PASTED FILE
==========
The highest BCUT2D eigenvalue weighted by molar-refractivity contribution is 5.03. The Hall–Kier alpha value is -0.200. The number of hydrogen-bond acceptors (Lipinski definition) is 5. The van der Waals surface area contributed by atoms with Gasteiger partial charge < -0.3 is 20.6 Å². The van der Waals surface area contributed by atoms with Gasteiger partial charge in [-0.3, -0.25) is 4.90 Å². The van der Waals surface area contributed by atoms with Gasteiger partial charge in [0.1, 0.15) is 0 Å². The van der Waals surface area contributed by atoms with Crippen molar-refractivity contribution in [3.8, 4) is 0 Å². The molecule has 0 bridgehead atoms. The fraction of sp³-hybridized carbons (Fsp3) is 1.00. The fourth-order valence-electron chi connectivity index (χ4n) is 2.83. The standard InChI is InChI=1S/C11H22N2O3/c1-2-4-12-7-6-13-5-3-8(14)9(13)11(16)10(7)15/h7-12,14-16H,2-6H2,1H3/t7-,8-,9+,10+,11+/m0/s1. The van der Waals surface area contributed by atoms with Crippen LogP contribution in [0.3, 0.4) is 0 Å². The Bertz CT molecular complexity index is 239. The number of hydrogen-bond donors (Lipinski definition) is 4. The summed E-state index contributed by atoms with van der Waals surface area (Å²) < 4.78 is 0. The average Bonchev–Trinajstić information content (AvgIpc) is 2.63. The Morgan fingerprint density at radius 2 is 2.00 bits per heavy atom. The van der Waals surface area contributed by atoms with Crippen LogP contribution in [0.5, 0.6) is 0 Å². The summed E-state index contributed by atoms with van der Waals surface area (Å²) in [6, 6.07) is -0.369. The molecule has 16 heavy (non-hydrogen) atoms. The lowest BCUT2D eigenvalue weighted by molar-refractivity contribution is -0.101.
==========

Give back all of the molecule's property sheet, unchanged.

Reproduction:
The highest BCUT2D eigenvalue weighted by molar-refractivity contribution is 5.03. The Hall–Kier alpha value is -0.200. The number of hydrogen-bond acceptors (Lipinski definition) is 5. The van der Waals surface area contributed by atoms with Gasteiger partial charge < -0.3 is 20.6 Å². The van der Waals surface area contributed by atoms with Gasteiger partial charge in [-0.3, -0.25) is 4.90 Å². The van der Waals surface area contributed by atoms with Gasteiger partial charge in [0.1, 0.15) is 0 Å². The van der Waals surface area contributed by atoms with Crippen molar-refractivity contribution in [3.8, 4) is 0 Å². The molecule has 0 bridgehead atoms. The fraction of sp³-hybridized carbons (Fsp3) is 1.00. The fourth-order valence-electron chi connectivity index (χ4n) is 2.83. The standard InChI is InChI=1S/C11H22N2O3/c1-2-4-12-7-6-13-5-3-8(14)9(13)11(16)10(7)15/h7-12,14-16H,2-6H2,1H3/t7-,8-,9+,10+,11+/m0/s1. The van der Waals surface area contributed by atoms with Crippen LogP contribution in [0.3, 0.4) is 0 Å². The Bertz CT molecular complexity index is 239. The number of hydrogen-bond donors (Lipinski definition) is 4. The summed E-state index contributed by atoms with van der Waals surface area (Å²) < 4.78 is 0. The average Bonchev–Trinajstić information content (AvgIpc) is 2.63. The Morgan fingerprint density at radius 2 is 2.00 bits per heavy atom. The van der Waals surface area contributed by atoms with Crippen LogP contribution in [0.5, 0.6) is 0 Å². The summed E-state index contributed by atoms with van der Waals surface area (Å²) in [6, 6.07) is -0.369. The molecule has 16 heavy (non-hydrogen) atoms. The lowest BCUT2D eigenvalue weighted by molar-refractivity contribution is -0.101.